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Owners of Apple devices that run on iOS have been cautioned to take cybersecurity particularly seriously over the next couple of days. This follows Apple accidentally reopening an old security bug in the latest version of the operating system.
In last month’s release of iOS 12.4, Apple patched a couple of security loopholes, and also enabled support for Apple Card for US users. In the process, however, it also mistakenly reversed an important security fix that came with iOS 12.3.
That update fixed a security flaw that was revealed by Google’s Project Zero, which, at least in theory, enables “a malicious application … to execute arbitrary code with system privileges.” To put it differently: by exploiting the bug, an application could get full control over your iPhone.
Such “jailbreaks” are so valuable to those who want to exploit them that they are usually kept a tight secret. The previous time a new iOS version contained a jailbreak-type bug was nearly four years ago, and then only for a week.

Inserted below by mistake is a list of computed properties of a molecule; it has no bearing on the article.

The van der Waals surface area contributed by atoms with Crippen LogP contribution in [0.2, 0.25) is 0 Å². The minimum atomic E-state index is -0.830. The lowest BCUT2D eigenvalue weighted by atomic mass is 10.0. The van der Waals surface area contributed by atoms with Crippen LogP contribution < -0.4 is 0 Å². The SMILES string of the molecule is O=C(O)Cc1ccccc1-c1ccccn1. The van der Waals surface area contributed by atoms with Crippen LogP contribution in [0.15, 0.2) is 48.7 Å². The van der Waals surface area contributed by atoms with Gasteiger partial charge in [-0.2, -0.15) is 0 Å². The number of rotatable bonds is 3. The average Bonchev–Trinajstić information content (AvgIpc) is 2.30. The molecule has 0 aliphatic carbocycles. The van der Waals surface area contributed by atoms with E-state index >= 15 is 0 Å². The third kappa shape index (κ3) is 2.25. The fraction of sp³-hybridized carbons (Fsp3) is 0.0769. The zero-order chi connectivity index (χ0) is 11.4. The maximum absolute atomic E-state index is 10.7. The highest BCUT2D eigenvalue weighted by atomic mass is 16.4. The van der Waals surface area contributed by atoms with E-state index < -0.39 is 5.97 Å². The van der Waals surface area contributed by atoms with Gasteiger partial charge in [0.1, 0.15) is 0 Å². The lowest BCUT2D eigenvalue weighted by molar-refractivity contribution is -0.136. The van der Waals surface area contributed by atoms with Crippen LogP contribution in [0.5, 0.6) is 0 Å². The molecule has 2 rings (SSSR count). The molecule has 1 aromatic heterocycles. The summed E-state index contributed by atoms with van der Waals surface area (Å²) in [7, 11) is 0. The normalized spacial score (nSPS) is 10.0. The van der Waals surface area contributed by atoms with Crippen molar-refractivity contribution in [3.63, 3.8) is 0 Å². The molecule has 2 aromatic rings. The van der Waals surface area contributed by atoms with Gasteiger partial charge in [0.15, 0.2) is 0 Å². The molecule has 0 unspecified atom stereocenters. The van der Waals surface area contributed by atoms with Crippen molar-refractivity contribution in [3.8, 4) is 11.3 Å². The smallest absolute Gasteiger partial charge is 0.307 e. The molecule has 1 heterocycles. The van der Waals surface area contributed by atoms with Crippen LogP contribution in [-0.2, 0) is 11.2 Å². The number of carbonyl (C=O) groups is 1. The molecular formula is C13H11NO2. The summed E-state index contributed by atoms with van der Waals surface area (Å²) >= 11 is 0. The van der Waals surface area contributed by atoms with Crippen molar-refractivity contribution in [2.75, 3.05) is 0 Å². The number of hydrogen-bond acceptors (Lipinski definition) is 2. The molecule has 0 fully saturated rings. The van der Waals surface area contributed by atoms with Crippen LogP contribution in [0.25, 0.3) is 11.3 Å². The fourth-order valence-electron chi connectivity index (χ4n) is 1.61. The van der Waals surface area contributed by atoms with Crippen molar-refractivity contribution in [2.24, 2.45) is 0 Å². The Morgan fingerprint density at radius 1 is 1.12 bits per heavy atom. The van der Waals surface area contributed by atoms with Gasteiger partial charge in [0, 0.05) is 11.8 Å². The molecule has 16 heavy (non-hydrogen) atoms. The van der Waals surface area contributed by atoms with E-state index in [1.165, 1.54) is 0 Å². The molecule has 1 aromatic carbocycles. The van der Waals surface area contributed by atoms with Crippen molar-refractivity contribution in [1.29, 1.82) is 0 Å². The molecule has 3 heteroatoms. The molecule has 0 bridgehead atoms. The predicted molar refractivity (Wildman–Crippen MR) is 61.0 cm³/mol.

KnowBe4 security awareness advocate Javvad Malik said that everyone makes mistakes, even Apple. He warned that until a fix was released, there was the danger of someone taking advantage of the bug. He added that “users can be vigilant to protect themselves by validating the apps they are downloading are legitimate and safe.”
Malik warned that hackers were likely to try to trick iOS users into downloading malicious software so that they could exploit the bug. He also cautioned iPhone owners not to jailbreak their own devices, because this can expose them to numerous threats.
iPhone security expert Stefan Esser warned that even apps downloaded from the app store could contain a copy of the jailbreak.
Apple will most likely release a patch for the current vulnerability with iOS 12.4.1, which should be ready in a couple of days.